Most radiation therapy departments use CT scanning for patient simulation. This is due to:
- Excellent spatial localisation of patient anatomy, including patient contours and inhomogeneities
- Good differentiation between bone, soft tissue, air and fat
- Three dimensional data
- Rapid acquisition
- No need for patients to remain on site after CT scanning has occurred
MRI images may be fused to CT images, but have problems including less accurate 3D spatial mapping, small magnet bore and lengthy scan times. PET suffers from poor resolution. Plain imaging (particularly with fluoroscopy) allows for determination of volume movement but only in two dimensions.
Lasers are used in the simulation and treatment room to assist in patient positioning. These lasers allow for accurate determination of the linac isocentre as well as assisting with patient straightening. Lasers in both the treatment and simulation room are regularly checked for quality assurance. Tolerance of under 2 mm is accepted for QA purposes. Lasers may be located on the roof, walls and the machine itself. Lasers in the simulation room are also used for patient marking, usually with permanent tattoos on the skin. These tattoos allow the patient to be more easily positioned during treatment, although care must be taken as skin is highly mobile relative to deep structures.
Immobilisation equipment is designed to be comfortable and reproducible. Comfort helps patients remain still during treatment. Reproducibility allows the patient to be placed in the same position on every day which is vital for multi fraction treatments. In general, custom immobilisation devices for individual patients provide increased comfort and increased reproducibility.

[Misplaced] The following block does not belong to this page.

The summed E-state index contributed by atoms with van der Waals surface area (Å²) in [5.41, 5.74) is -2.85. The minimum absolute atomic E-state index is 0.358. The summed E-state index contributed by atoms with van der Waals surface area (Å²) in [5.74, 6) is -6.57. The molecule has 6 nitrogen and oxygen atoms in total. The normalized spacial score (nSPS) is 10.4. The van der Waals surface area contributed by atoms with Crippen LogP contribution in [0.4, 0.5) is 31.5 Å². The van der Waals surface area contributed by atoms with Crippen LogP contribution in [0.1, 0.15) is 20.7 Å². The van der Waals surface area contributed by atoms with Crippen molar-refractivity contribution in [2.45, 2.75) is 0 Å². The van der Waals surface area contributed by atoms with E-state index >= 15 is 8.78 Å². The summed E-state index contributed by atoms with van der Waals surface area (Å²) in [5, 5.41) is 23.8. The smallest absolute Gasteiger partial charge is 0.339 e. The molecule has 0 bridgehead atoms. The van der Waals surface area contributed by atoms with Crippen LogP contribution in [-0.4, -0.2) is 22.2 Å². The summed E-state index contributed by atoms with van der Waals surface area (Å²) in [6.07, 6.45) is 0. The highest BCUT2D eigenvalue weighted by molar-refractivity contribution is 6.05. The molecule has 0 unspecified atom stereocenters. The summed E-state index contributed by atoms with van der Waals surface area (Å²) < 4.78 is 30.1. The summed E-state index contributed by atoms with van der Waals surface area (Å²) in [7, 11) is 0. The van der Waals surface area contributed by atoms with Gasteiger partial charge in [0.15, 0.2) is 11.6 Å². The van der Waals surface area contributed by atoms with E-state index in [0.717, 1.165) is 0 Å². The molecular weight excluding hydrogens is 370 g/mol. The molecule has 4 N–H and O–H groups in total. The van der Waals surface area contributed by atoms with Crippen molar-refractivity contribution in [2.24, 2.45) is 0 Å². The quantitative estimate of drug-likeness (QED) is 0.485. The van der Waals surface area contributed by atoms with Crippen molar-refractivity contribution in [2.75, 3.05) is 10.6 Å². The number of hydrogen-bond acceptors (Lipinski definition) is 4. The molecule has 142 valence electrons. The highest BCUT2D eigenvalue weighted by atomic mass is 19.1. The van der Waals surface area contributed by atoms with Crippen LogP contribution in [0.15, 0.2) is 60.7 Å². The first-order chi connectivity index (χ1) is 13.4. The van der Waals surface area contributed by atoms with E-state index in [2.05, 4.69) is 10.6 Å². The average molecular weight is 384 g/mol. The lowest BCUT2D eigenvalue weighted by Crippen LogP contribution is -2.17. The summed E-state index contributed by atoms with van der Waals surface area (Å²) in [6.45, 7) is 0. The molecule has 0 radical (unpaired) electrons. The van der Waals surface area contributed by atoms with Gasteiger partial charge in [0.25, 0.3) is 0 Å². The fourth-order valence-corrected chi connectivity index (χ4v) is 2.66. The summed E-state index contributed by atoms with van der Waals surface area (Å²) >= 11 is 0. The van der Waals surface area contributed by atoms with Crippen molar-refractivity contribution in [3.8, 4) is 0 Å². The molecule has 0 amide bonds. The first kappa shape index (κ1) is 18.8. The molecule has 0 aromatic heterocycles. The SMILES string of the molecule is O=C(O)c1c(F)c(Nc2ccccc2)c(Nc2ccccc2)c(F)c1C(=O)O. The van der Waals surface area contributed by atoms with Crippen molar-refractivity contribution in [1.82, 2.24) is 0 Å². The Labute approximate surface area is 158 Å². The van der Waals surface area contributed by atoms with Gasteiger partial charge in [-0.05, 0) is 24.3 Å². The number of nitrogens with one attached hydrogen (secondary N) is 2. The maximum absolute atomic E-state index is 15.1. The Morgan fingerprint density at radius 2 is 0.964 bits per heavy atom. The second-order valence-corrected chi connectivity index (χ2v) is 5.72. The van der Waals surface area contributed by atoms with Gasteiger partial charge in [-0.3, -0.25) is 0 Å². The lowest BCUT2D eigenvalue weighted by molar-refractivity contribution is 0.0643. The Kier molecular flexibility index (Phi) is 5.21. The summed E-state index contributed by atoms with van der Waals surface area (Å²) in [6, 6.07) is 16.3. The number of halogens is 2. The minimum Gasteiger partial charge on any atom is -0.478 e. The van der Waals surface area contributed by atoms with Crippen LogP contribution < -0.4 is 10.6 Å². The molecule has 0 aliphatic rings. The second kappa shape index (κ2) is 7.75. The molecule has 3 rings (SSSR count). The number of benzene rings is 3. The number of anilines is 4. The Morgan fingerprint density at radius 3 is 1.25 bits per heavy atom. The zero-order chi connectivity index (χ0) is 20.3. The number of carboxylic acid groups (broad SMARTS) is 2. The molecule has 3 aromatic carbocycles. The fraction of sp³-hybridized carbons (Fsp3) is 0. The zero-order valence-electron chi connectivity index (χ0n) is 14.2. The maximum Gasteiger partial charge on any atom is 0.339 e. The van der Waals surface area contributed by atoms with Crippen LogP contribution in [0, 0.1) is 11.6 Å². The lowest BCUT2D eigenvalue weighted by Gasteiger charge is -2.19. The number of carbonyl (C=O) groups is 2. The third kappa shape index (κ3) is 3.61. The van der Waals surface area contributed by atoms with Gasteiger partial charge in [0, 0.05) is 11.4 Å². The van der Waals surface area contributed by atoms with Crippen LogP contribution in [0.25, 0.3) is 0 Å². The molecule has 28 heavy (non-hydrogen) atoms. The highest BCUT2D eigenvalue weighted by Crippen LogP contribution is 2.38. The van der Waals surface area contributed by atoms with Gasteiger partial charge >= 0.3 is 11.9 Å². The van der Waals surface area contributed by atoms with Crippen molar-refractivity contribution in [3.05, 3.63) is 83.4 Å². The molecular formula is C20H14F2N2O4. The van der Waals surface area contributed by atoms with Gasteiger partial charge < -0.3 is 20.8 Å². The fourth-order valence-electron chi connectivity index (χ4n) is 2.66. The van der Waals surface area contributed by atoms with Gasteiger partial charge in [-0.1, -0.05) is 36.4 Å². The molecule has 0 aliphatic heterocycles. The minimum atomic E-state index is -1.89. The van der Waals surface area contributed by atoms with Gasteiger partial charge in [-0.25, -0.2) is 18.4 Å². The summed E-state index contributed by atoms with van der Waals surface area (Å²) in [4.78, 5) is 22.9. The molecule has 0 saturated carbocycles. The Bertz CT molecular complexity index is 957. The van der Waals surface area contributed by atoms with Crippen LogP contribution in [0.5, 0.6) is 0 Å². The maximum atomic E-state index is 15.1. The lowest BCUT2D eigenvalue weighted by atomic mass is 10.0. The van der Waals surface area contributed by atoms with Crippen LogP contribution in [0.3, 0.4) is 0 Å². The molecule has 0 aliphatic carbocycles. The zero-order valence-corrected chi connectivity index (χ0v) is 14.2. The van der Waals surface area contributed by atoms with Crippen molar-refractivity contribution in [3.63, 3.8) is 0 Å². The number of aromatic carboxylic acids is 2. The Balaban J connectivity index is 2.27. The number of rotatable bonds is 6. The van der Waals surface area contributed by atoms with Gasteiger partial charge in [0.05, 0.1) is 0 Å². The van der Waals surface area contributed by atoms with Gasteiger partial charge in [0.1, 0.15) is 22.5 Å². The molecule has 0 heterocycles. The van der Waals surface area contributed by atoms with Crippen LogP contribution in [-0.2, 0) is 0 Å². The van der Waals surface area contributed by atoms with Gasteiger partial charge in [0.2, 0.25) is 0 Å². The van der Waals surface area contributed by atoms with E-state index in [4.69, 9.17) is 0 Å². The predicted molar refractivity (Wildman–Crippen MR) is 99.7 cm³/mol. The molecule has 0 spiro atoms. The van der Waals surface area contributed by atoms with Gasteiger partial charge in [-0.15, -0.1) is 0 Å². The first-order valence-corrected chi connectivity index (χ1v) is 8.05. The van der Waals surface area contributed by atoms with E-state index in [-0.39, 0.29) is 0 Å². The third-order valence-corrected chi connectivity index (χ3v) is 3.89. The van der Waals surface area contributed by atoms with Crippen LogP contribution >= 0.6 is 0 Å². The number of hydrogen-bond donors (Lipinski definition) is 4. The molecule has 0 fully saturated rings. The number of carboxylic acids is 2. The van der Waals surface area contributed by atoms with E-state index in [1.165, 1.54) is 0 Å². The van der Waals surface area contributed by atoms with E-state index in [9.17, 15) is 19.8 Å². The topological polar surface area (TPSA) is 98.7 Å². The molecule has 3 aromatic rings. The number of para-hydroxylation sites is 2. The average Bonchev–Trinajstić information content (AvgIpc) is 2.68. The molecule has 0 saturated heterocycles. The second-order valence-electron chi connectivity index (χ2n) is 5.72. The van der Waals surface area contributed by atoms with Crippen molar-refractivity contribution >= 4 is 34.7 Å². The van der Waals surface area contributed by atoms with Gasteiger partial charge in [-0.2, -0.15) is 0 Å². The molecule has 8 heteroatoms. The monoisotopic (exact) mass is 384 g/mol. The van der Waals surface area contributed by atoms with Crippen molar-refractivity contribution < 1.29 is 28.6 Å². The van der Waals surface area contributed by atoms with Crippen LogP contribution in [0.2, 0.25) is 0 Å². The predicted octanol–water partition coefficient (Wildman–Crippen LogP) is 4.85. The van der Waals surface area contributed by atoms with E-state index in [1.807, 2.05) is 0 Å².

Perhaps the most simple piece of equipment, the Kneefix is a shaped foam block that lies underneath the patient’s knees in the supine position. It provides comfort and helps the patient to maintain their position. Alternatively, the kneefix can be used to support the ankles during prone treatments.
The vacbag is filled with polystyrene beads. It is easily shaped to fit the patient contour. When the air is removed from the bag, it becomes fixed in position and allows the patient The vacbag provides a comfortable, custom immobilisation device that is relatively cheap and can be re-used.
A mask that fits to the patient’s head contour may be created by using a low melting point perforated plastic mould. This is lightweight, and the perforations allow the patient to breath and see without difficulty. It reduces the movement of the patient’s head for more accurate treatments.
The breast board is a device with numerous settings to cater for individual patients. It contains two arm and two wrist supports to comfortably raise the patients arms above their head. The head rest and ‘bumfix’ allow the patient to be positioned accurately on the treatment couch in a reproducible position. Despite not being custom made for every patient, the custom settings on the device allow for individual patient positioning and comfort.